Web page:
DNA points to guilt in 1990s case where man found not-guilty

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Hundreds of decades-old cold cases are being solved by the advances in DNA. And sometimes, as in the case of Robert Earl Hayes, DNA is implicating someone that a court acquitted or found not-guilty.  

DNA tests showed that Hayes was found not-guilty in the second murder trial of  Pamela Albertson. She was a horse groomer at a Florida racetrack where she and Hayes both worked.  And she was raped and murdered in 1990.

According to Pryor, the Innocence Project of New York contacted his office’s Conviction Review Unit in late 2020 requesting assistance in reviewing Hayes’s claim to be innocent of the New York murder of Leslie Dickenson.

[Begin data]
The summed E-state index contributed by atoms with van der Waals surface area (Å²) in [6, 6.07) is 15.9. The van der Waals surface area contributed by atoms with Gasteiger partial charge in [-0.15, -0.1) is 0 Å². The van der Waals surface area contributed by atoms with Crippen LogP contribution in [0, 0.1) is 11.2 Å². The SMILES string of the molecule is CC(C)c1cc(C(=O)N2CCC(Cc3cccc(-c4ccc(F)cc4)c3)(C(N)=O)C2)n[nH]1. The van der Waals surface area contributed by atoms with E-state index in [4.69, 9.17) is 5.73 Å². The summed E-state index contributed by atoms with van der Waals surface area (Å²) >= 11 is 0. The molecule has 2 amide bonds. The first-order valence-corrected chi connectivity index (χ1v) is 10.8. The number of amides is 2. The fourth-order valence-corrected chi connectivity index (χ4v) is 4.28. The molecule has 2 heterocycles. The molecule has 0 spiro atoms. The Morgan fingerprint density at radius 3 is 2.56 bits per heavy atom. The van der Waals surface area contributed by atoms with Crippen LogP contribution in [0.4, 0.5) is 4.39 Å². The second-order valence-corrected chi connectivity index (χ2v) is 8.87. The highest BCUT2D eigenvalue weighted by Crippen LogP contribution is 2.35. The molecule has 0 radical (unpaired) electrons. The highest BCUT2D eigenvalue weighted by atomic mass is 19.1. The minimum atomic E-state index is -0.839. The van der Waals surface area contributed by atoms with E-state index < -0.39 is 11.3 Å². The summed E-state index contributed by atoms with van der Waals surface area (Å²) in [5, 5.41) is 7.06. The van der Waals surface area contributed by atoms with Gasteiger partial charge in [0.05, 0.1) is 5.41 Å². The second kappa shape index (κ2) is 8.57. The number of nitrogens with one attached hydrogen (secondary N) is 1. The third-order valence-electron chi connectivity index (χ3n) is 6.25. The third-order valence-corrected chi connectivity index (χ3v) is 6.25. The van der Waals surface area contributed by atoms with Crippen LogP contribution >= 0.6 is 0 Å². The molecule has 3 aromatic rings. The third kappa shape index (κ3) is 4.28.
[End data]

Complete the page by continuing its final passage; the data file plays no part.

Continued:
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Authorities made the announcement on Wednesday that both the hairs in Albertson’s hand and her vaginal DNA were tested. The hair belonged to the victim. And it was discovered that the DNA in her vagina was a  match to Mr. Hayes.

Pryor says this effectively proves that the police had the right man all along.

Not-guilty verdict based on early DNA technology

According to Pryor’s statement, Hayes was tried and convicted of Albertson’s death in 1991. And he received the death sentence.